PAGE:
Obviously, the Sony 55mm f1.8 Zeiss doesn’t have a 50mm focal length. However, we’d be remiss if we didn’t at least mention it within this article. The Sony 55mm f1.8 Zeiss remains one of the most compact and well designed Sony Full Frame E mount lenses. In fact, the Sony 55mm f1.8 Zeiss also earned the coveted Editor’s Choice Award from us when we reviewed it back in 2013. It’s performance is on par with the 50mm f1.4 Zeiss despite letting in slightly less light. In exchange, the Sony 55mm f1.8 Zeiss is much more compact by comparison. Practically speaking, those five mm of extra focal range is negligible as well. It’s definitely worthy of consideration if you’re in the market for a (nearly) 50mm lens for your Sony Full Frame E mount camera, especially if you prefer smaller lenses.
“The Sony 55mm f1.8 is a strong entry to the FE line both in terms of design and optical quality. With a weather-sealed body and nine aperture blades, this lens is dense and sits comfortably in the hand.”from our Sony 55mm f1.8 review
Buy Now: $998
When it comes to 50mm lenses for Sony Full Frame Mirrorless shooters, there’s a native option for everyone. Any of the lenses we’ve showcased here will make for a fine addition to your photography arsenal. It really depends on your specific needs.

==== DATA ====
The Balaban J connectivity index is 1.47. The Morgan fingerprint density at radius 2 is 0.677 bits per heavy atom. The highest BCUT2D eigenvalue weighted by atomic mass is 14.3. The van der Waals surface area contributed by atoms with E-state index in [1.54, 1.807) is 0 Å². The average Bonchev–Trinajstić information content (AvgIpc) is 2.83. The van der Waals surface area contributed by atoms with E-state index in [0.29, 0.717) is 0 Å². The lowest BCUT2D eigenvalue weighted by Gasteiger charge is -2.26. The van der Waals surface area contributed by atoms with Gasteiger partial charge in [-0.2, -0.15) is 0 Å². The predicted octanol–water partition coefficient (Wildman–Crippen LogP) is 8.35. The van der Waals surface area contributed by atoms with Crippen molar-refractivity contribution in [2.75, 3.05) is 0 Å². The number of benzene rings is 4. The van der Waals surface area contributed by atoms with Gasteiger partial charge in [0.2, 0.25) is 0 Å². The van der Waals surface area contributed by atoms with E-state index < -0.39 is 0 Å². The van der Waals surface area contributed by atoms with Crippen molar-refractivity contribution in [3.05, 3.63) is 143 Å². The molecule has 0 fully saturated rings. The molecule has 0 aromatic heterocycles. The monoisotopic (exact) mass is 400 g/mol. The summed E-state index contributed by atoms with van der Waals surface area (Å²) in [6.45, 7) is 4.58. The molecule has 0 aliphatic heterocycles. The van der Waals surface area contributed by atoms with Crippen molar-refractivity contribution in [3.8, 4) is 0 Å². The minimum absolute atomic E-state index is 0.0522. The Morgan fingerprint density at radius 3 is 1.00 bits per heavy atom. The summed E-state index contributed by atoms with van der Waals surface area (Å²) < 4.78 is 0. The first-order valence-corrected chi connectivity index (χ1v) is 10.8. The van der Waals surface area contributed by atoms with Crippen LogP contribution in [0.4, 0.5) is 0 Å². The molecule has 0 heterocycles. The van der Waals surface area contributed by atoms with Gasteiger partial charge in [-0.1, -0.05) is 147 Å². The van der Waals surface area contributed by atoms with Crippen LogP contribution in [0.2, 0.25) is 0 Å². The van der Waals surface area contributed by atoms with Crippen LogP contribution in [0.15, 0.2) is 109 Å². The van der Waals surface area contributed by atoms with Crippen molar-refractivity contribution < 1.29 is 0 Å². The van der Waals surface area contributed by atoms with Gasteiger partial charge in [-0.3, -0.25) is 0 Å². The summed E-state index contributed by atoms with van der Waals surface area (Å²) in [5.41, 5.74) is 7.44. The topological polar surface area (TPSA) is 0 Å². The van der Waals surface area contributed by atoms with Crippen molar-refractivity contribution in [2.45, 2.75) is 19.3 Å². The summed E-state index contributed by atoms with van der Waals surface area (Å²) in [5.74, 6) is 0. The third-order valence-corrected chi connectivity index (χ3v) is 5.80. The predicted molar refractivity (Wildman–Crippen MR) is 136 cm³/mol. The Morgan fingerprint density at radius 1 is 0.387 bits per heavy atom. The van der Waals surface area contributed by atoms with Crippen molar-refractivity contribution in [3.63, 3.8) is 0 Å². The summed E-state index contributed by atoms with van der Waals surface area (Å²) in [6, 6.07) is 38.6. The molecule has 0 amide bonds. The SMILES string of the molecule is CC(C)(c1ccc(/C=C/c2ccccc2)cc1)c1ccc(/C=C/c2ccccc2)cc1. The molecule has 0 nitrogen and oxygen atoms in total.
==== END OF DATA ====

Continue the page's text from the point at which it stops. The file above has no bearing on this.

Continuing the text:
If you’re working with a limited budget, the Sony 50mm f1.8 is an absolute bargain at only US $250. It’s compact, lightweight, and produces satisfactory results. Its low light performance can be a bit sluggish at times, so keep that in mind if you frequently shoot in low light scenarios.
For the macro photography enthusiasts out there, the Sony 50mm f2.8 Macro is an obvious choice. If macro’s not really your cup of tea, we’d suggest going with one of the other 50mm lenses on this list. The Sony 50mm f2.8 Macro is relatively affordable, sports a 1:1 magnification ratio, and can focus very close to your subject (0.53 ft / 0.16 m). Hybrid shooters will want to look elsewhere though, as the autofocus motor in the 50mm f2.8 Maco is quite noisy.
If money’s no object and you won’t settle for anything other than the very best, both the Sony 50mm f1.4 Zeiss and the Sony 55mm f1.8 Zeiss are worthy of serious consideration. We’ve already gone over the negligible difference with 5mm in focal range, and both lenses are incredibly sharp and render gorgeous bokeh. It really boils down to whether you want the extra 2/3 (roughly) stop of light that the 50mm f1.4 affords or prefer a lens that’s more compact like the 55mm f1.8.